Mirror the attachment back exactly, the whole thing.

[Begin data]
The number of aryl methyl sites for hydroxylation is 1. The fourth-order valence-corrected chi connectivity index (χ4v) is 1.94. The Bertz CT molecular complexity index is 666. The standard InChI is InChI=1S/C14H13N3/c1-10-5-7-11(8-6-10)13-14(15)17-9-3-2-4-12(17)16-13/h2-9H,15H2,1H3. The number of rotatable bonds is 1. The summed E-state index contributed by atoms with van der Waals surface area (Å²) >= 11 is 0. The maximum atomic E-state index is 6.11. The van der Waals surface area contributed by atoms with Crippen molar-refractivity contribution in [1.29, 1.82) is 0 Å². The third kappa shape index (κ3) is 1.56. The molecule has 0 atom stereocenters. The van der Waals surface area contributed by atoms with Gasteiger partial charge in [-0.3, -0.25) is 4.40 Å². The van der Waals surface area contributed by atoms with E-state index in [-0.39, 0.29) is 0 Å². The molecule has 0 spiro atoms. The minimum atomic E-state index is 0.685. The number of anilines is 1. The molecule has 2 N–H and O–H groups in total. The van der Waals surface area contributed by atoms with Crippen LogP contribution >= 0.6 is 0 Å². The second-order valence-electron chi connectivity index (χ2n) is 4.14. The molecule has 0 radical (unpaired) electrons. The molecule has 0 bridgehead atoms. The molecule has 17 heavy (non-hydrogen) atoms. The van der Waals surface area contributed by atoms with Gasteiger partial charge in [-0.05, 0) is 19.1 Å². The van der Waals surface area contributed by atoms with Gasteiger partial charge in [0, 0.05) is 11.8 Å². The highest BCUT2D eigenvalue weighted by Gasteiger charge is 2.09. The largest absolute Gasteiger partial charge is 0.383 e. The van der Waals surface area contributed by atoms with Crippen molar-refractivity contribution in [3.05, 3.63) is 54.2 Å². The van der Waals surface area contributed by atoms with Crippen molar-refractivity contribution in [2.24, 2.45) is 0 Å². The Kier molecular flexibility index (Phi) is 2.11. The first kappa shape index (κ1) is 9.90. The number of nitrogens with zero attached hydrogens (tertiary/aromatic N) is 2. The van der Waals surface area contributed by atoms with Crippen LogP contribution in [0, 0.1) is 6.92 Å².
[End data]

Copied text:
The number of aryl methyl sites for hydroxylation is 1. The fourth-order valence-corrected chi connectivity index (χ4v) is 1.94. The Bertz CT molecular complexity index is 666. The standard InChI is InChI=1S/C14H13N3/c1-10-5-7-11(8-6-10)13-14(15)17-9-3-2-4-12(17)16-13/h2-9H,15H2,1H3. The number of rotatable bonds is 1. The summed E-state index contributed by atoms with van der Waals surface area (Å²) >= 11 is 0. The maximum atomic E-state index is 6.11. The van der Waals surface area contributed by atoms with Crippen molar-refractivity contribution in [1.29, 1.82) is 0 Å². The third kappa shape index (κ3) is 1.56. The molecule has 0 atom stereocenters. The van der Waals surface area contributed by atoms with Gasteiger partial charge in [-0.3, -0.25) is 4.40 Å². The van der Waals surface area contributed by atoms with E-state index in [-0.39, 0.29) is 0 Å². The molecule has 0 spiro atoms. The minimum atomic E-state index is 0.685. The number of anilines is 1. The molecule has 2 N–H and O–H groups in total. The van der Waals surface area contributed by atoms with Crippen LogP contribution >= 0.6 is 0 Å². The second-order valence-electron chi connectivity index (χ2n) is 4.14. The molecule has 0 radical (unpaired) electrons. The molecule has 0 bridgehead atoms. The molecule has 17 heavy (non-hydrogen) atoms. The van der Waals surface area contributed by atoms with Gasteiger partial charge in [-0.05, 0) is 19.1 Å². The van der Waals surface area contributed by atoms with Gasteiger partial charge in [0, 0.05) is 11.8 Å². The highest BCUT2D eigenvalue weighted by Gasteiger charge is 2.09. The largest absolute Gasteiger partial charge is 0.383 e. The van der Waals surface area contributed by atoms with Crippen molar-refractivity contribution in [3.05, 3.63) is 54.2 Å². The van der Waals surface area contributed by atoms with Crippen molar-refractivity contribution in [2.24, 2.45) is 0 Å². The Kier molecular flexibility index (Phi) is 2.11. The first kappa shape index (κ1) is 9.90. The number of nitrogens with zero attached hydrogens (tertiary/aromatic N) is 2. The van der Waals surface area contributed by atoms with Crippen LogP contribution in [0, 0.1) is 6.92 Å².